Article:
Unanimous verdict from US Supreme Court in Nazi-looted art case: the long-running Cassirer case continues
Posted on: April 25, 2022 by Stephanie Drawdy
The seventeen-year title dispute over a Parisian winter streetscape by Camille Pissarro has now tilted in favor of the heirs whose German-Jewish ancestor was forced to part with the masterwork during the Holocaust. On 21 April 2022, the United States Supreme Court unanimously vacated a judgment by the Ninth Circuit Court of Appeals that had affirmed a California district court award of title of the Pissarro to a Spanish-controlled Foundation by applying Spanish law. The case has now been remanded for application of California’s ‘choice of law’ rule, which holds the potential to further tilt the scales of justice in favor of the heirs.
The Impressionist work at issue is Rue Saint-Honoré in the Afternoon, Effect of Rain, created by Pissarro from a hotel window in Paris’ 1st arrondissement in the late 1800s. In 1900, the bustling place du Théâtre Français scene was sold by the artist’s agent to the Cassirer family gallery. During the horrific days of the Third Reich, Lilly Cassirer took the painting off the wall of her Berlin apartment and sold it in order to escape with her life. Years later, the Thyssen-Bornemisza Collection Foundation came into possession of the work despite red flags that arguably pointed to its Nazi-looted history.
This case was filed in 2005 by the Cassirer heirs for recovery of the Pissarro from the Kingdom of Spain and the Foundation it controls, which possesses and manages the Pissarro. From the beginning, Spain and the Foundation argued they should not be in an American court because, as foreign sovereigns, they were allegedly immune from suit under the Foreign Sovereign Immunities Act of 1976 (FSIA). Only Spain prevailed on this argument and was dismissed from the case. The heirs’ state property claims were allowed to proceed to trial against the Foundation under the expropriation exception of the FSIA because the lower court held the Nazi taking of the Pissarro violated international law.
The petition for certiorari recently before the Supreme Court was filed by the heirs on the sole issue of whether a court in a FSIA case dealing with non-federal (state property) claims should apply the ‘choice-of-law’ rule of the forum state (California) or federal common law. The lower court’s application of federal common law for ‘choice of law’, which then allowed for application of Spanish substantive law, was held to be in error. Justice Elena Kagan wrote that only “minimally reasoned Ninth Circuit precedent” supported that decision (p.4-5). “[T]he Ninth Circuit’s use of a federal choice-of-law rule in FSIA cases has been a solution in search of a problem, rejecting without any reason the usual role of state law.”(p. 8)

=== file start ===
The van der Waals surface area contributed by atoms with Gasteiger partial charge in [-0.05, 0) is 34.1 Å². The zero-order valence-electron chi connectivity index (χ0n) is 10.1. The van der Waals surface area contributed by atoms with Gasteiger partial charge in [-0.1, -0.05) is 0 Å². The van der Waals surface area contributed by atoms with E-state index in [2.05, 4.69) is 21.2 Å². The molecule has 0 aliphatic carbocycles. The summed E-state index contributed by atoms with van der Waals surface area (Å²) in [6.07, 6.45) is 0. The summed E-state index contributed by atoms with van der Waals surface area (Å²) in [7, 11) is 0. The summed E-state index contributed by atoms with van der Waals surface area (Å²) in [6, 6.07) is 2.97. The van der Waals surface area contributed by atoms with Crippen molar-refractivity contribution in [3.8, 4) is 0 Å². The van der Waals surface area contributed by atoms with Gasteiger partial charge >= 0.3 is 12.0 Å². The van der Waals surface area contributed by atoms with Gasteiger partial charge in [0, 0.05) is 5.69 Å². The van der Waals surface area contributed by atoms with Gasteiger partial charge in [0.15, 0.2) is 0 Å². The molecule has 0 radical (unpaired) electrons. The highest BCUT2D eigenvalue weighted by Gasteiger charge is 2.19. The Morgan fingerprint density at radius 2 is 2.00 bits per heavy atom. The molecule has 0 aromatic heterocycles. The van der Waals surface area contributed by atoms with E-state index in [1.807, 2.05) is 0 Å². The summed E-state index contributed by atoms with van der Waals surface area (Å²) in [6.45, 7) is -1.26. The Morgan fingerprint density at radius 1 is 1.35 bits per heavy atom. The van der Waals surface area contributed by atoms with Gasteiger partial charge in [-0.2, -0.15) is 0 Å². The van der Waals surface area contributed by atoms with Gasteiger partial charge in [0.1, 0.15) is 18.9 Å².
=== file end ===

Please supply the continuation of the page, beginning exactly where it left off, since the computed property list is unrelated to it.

During oral argument that lead to the Supreme Court’s decision, the Foundation’s counsel, Thaddeus Stauber, disavowed the notion that the Foundation was asking for “special treatment”; Stauber argued the Foundation sought only “fair and balanced treatment, but always acknowledging the fact that we are a foreign state.” (p. 44) The opening paragraph of the Court’s opinion makes plain its response – the treatment to be afforded Spain and any other foreign state coming into a U.S. court under like circumstances will be as though it was not a “foreign-state actor”:
“The question presented is what choice-of-law rule the court should use to determine the applicable substantive law. The answer is: whatever choice-of-law rule the court would use if the defendant were not a foreign-state actor, but instead a private party. Here, that means applying the forum State’s choice-of-law rule, not a rule deriving from federal common law.” (p.1, emphasis added)
This decision revives the hope that the Cassirer heirs may again possess the Pissarro taken from their family nearly a lifetime ago. In this next phase, if California’s choice of law leads to application of California property law as the heirs contend, the Foundation will not be at an advantage as it was under Spanish law in the prior proceedings. For, unlike Spanish law (which applies a doctrine of “acquisitive prescription”), California law does not provide a mechanism for “a good-faith purchaser of stolen property …[to]… prevail against the rightful pre-theft owner”. (p. 7)
Counsel for the heirs David Boies called the recent decision a victory not just for the Cassirer family but also “for all who care about justice”. Another of the heirs’ attorneys, Scott Grant, proffered his hope that the Foundation and Spain might abandon “its longstanding refusal to do what is just”.
Yet, the Foundation remains stalwart in its position. Despite acknowledging that hellish circumstances caused by the Third Reich brought Lilly Cassirer to sell her family’s heirloom, the Foundation continues its fight for the Pissarro. According to its 22 April 2022 press release, the Foundation is “confident” and “convinced” that the prior district court ruling favorable to the Foundation will be affirmed in this next phase of the case. Time will tell whether the Foundation’s confidence is properly placed.
More detail on the saga of the Cassirer matter has been covered in prior blog posts here and also will be included in an upcoming issue of Art Antiquity & Law.
Image: Camille Pissarro, Rue Saint-Honoré, après-midi, effet de pluie (1897); credit: ©Wikimedia Commons